I told myself I wouldn't weigh in on this argument. I said it was hardly relevant until the guy actually makes up his mind to play or not play—once that happens, we can all make our collective arguments as to how he will or will not make the Minnesota Vikings a better team.
However, some recent comments by Fran Tarkenton on 790 The Zone in Atlanta, Tarkenton's current place of residence, has some people questioning Tark's loyalty.
You can hear the interview here if you are interested, but a pretty good recap of it can be seen here.
Some are saying that it could be Fran's jealousy that a former Packer could likely lead his former team to a Super Bowl and win. Hogwash!
On the contrary, it's nice to see that someone has finally come out to present the not-so-rosy side of this situation. The side that doesn't have Favre as the possible savior of the Vikings.
It's a fact that Brett Favre is one of the greatest quarterbacks of all-time. His spot in the Hall of Fame is there and waiting when the time comes for him to be inducted. He's a first-ballot guy. No doubt.
However, that does not make him untouchable in terms of criticism or disdain for the way he has allowed this situation to play out.
The fans, the media, and to some extent, the NFL world are all waiting on Brett.
Brett Favre apologists like to talk about how Brett is a tough guy. He played through pain. He was a fearless leader—the guy is a god in some circles. So, he deserves the right to be prudent and take his time in making a life/legacy-altering decision.
That's nice and all, but not everyone sees Favre through those lenses.
Favre also was the guy who for several years before actually deciding to "retire", flirted with the idea of retiring—holding the Packers hostage to his decision and delaying the development of Aaron Rodgers (the guy the Packers drafted because Favre continually made overtures towards retiring).
Even more than that, instead of being a bit classy and playing the mentor, he chose to publicly state his intention to not help Rodgers in his maturation into the next Green Bay starting quarterback.
Favre is not an angel. He was as much the architect of his treatment by the Packers as he was the victim.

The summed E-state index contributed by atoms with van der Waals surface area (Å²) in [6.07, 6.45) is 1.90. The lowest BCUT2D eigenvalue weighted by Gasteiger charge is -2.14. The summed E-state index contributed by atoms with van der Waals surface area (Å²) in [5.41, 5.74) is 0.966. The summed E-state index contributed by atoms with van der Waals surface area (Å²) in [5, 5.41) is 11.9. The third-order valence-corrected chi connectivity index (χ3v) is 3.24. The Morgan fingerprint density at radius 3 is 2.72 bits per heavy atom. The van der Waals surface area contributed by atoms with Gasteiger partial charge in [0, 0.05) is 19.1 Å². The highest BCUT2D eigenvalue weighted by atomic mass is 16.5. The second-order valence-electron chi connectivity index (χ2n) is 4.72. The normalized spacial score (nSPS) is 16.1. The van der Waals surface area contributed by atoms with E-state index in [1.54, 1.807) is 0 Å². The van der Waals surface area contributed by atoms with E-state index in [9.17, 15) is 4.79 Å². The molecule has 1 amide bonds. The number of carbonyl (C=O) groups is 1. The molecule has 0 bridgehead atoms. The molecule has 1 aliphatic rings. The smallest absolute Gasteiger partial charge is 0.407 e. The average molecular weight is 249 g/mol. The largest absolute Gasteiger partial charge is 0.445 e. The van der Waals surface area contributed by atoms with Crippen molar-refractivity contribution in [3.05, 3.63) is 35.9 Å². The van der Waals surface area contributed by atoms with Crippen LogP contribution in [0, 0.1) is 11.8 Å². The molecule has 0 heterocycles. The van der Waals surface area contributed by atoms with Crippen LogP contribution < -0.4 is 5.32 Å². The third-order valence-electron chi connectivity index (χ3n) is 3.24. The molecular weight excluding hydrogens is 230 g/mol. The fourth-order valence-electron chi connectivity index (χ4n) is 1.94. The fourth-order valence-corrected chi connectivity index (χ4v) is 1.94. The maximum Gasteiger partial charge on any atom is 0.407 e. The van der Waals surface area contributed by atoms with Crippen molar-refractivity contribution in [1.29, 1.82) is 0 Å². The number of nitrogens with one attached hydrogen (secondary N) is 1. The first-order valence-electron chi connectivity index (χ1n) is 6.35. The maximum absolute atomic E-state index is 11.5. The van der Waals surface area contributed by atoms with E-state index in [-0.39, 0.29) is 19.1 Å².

Sure, the Packers weren't blameless towards the end there either, they went a little too far with delaying his release despite repeated requests by Favre. That was unfair to Favre and left room for the resentment that has likely led to this most recent flirtation to play again for the rival Vikings.
However, that has nothing to do with the Vikings. He's strung them along for nearly a month now and should know at this point if he will or won't play for them—bad shoulder or not, he knows if he can play.
Therein lies the problem with this situation. Brett is the only guy who knows anything and he's the only guy not talking. He hasn't come forward to end the speculation which has led to even more speculation—leaving news outlets no choice except to spin it how they choose.
Does that mean that Favre has been unfairly portrayed as a self-centered, publicity seeking, monster by the media? No.
Brett Favre has a radio and a television like the rest of us. If not, his agent has a mouth to tell him what the general view of this continuing saga has been—if that fails, his circle of friends is likely large enough that someone may have asked the question, "what's going on?".
The point is, if Brett wanted to clarify his position and explain why he has handled this situation in this manner, he could and would have.
Since he has not, he has left himself open to criticism. Period—he is not above reproach simply because he is Brett Favre.
Fran Tarkenton may have been out of line to share his thoughts on Favre in the way he did, but he is hardly alone.
There is a segment of the population that feels that Favre has tarnished his Green Bay Packer legacy simply by flirting with the idea of playing for the Vikings.
There are also those who believe that his last season with the New York Jets should have been a wake-up call to him that he can no longer be effective as a starting quarterback—I'll say that I disagree with that because the Jets did not run an offense Favre was familar with, unlike the Vikings who would be nearly identical to the Packers.
Favre would probably be substantially better if he played for the Vikings, provided he is healthy, and would be a great addition to the Vikings who are in need of a passing game to balance out their offense.
The Vikings already have a pretty solid defense and if Favre played like many know he can, it would be difficult to deny the possibility of them making a run at the title next season—say what you want about age, Kurt Warner is nearly 39 coming off his Super Bowl appearance, and John Elway was 37 when he won his championship.
Age ain't nothing but a number.
However, Favre's insistence on letting the decision take this long is not making him a popular guy.
Everyone has something to say about Favre. Tarkenton's own teammate has stated he doesn't agree with Fran's take and offered one of his own:
if Brett Favre was here with the Vikings it automatically makes them a contender for a Super Bowl. We have everything. We have a defense, we’ve got Adrian Peterson. … Now don’t misunderstand, I respect and I care a lot about Fran and all that. But I don’t agree with his statement.”-Chuck Foreman
It's called having an opinion, we all have one, we are all entitled to have one. If you are in the camp that feels that Brett is not doing anything wrong. then there's absolutely nothing wrong with that.
However, there are some of us who feel that Brett is milking this and acting like a prima donna in the process. Until he comes out and does something other than that, we can't truly believe anything else except that...at this time.